A spectacular beach sunset is one abiding gift of summer. 

When our family traveled to the Gulf Coast for a few days last summer, a copy of Thomas Lynch’s “The Depositions” went along for the ride.

You might say that “The Depositions” was my beach book for the season, though I rarely read much on the beach itself. The waves and sky get most of my attention, and I figure it’s a waste to come all that way to the shore to spend my afternoon with a book.

What reading I do near the beach usually happens in a rented condo as I shake the last sand from my toes and curl up on a couch not my own. That’s how I first got to know “The Depositions,” Lynch’s collection of essays about his life running a funeral home in Michigan.

Books about the mortician trade might not seem like the most cheerful summer reading, and “The Depositions” made an especially odd choice last year as a pandemic claimed so many lives.

But as I mentioned in an earlier column, Lynch’s reflections aren’t really about death. They’re more about how his daily closeness to bereavement underlines the wonder of life itself. Lynch “takes pains to point out that his experience hasn’t made him more insightful than anyone else about the shadow of mortality,” I wrote back then. “But what abides in ‘The Depositions’ is Lynch’s keen eye for the seemingly small daily gifts that more of us have been noticing in this troubled year.”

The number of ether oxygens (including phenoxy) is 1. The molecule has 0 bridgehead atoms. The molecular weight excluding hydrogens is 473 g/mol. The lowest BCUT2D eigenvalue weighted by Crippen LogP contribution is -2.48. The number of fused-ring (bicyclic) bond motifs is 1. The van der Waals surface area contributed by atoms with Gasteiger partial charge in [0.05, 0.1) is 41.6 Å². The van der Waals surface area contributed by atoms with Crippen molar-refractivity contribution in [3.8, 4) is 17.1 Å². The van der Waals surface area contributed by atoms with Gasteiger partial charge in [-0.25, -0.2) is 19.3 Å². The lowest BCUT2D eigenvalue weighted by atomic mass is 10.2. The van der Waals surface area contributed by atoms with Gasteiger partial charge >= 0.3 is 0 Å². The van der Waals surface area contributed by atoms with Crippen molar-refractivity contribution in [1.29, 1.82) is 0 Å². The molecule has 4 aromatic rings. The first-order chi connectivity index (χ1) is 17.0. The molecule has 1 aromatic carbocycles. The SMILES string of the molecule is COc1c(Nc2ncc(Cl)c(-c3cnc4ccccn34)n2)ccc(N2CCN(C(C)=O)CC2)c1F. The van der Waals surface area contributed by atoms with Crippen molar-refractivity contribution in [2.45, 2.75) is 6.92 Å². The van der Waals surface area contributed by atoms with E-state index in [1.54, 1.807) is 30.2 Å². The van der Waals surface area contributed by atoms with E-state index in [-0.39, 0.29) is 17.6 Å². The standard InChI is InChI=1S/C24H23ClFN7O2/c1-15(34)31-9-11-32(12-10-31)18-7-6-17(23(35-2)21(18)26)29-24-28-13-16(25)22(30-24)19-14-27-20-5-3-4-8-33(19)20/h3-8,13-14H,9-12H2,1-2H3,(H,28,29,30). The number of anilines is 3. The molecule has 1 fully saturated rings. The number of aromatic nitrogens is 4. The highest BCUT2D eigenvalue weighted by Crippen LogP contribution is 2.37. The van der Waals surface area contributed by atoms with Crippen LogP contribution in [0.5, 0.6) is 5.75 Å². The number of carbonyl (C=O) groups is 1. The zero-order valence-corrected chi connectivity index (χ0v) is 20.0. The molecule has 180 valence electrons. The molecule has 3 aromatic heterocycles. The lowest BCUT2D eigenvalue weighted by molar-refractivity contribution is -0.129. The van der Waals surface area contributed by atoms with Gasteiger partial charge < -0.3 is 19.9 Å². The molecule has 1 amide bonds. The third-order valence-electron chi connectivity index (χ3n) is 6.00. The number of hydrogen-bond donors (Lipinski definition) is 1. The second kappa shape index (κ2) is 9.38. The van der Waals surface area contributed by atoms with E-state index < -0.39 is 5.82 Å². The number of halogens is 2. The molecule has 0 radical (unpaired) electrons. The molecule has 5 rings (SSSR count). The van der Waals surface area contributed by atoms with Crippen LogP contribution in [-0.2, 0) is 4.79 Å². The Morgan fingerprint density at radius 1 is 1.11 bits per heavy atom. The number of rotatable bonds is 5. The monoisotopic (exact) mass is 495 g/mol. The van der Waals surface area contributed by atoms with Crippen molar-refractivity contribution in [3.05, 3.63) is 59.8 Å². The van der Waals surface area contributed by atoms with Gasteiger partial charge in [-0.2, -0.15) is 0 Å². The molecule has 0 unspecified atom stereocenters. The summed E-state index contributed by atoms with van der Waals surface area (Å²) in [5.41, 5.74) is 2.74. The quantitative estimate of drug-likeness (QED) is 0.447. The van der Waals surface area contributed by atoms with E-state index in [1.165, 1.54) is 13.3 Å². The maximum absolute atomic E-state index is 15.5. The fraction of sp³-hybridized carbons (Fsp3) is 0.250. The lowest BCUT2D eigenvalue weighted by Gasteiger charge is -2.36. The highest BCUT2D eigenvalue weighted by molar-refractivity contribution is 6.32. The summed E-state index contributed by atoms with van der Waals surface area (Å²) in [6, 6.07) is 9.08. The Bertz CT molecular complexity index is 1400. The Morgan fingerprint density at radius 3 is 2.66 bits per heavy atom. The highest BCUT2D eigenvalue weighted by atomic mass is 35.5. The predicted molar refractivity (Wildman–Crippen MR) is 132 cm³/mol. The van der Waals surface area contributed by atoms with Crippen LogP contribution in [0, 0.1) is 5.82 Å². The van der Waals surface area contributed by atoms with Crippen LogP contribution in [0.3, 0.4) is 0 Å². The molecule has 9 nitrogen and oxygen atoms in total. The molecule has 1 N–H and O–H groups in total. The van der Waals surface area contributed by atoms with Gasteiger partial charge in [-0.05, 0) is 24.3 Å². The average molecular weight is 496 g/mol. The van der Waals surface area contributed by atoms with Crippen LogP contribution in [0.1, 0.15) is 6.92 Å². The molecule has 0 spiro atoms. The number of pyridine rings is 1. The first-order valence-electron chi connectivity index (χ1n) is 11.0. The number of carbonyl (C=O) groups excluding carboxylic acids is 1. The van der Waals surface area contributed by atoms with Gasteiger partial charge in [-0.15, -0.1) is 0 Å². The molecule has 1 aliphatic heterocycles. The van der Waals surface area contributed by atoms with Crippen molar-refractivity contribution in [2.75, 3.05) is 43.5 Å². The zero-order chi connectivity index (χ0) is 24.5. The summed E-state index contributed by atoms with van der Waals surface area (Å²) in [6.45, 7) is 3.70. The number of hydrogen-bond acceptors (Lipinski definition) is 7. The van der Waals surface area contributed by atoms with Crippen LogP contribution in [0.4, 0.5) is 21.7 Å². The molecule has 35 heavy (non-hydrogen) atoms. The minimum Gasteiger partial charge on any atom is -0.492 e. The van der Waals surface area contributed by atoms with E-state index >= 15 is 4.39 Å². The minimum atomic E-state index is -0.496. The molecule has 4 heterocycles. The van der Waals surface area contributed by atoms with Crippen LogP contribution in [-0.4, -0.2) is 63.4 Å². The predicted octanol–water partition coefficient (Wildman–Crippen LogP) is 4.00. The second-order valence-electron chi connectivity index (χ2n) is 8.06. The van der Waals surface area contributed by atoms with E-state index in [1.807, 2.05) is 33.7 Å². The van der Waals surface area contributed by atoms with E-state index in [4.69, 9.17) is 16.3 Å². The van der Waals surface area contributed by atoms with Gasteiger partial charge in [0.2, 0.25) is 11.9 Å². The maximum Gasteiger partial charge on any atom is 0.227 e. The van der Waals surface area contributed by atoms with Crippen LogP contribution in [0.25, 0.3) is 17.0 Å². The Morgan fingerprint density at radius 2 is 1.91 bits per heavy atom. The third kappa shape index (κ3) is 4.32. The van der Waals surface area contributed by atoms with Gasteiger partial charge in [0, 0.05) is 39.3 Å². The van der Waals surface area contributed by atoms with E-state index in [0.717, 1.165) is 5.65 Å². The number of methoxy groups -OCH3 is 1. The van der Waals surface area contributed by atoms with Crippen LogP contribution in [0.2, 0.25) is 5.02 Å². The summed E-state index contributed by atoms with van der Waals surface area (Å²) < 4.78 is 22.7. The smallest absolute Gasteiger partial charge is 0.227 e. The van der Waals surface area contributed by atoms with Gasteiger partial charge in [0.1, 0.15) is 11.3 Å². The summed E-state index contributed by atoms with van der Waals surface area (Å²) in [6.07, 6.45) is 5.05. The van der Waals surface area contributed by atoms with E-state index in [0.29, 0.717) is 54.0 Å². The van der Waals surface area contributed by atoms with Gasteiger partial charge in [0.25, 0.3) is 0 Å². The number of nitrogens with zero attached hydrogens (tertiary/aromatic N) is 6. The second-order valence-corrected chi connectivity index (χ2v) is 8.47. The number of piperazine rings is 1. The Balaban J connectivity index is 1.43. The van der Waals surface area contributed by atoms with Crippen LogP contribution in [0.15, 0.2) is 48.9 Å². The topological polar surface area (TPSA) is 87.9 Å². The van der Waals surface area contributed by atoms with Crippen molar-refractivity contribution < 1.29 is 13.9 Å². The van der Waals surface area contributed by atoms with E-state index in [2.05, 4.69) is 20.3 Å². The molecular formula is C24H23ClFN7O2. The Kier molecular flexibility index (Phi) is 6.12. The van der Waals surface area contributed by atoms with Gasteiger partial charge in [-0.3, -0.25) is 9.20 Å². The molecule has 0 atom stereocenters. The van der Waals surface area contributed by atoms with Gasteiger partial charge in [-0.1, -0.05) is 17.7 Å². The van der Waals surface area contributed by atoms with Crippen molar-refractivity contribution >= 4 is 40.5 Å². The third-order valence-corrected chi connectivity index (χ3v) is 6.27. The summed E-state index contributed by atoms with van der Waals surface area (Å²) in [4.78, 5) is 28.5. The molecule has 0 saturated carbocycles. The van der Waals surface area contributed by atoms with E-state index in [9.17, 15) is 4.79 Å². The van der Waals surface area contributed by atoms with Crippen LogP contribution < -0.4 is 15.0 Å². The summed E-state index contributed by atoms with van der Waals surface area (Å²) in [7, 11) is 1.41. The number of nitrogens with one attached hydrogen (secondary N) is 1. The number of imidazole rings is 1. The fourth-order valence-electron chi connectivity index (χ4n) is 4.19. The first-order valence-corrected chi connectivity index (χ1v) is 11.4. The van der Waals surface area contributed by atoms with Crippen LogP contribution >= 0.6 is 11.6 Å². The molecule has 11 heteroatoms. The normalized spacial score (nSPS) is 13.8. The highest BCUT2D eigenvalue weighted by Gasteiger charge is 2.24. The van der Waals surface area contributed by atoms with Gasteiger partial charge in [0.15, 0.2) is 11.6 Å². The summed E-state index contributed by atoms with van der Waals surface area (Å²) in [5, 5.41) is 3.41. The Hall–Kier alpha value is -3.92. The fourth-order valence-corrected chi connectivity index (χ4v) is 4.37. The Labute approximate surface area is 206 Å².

All of this has come to mind because Lynch is back on my reading list this summer — this time, for his new collection of poems, “Bone Rosary.”

The title of the book was inspired by the soup bones that Lynch’s old dog leaves behind, littering “the lawn like hard SpaghettiO’s by the time I shuffled around to pick them up, lest they be run over by a power mower and shot through a window or take out some unsuspecting human.”

Lynch isn’t a warm and fuzzy writer — some of his poems have a wicked edge — but he’s alert to the little things that reveal the miracle of being alive. As he puts it, he believes “in the life of language and its power to make us known to one another and to ourselves.”

That ideal seems most fully realized in “Local Heroes,” a poem written some years ago that, in the wake of recent news events, couldn’t be more timely. It’s about the people who provide rescue, comfort and condolences when disasters strike. Those of us who live in Louisiana know deeply what kind of solace such local heroes can bring.

“The daylong news is dire,” Lynch writes, “full of true believers and politicos … But here, brave men and women pick the pieces up.”

It’s a powerful reminder that in another challenging year, the real heroes might be just down your street.

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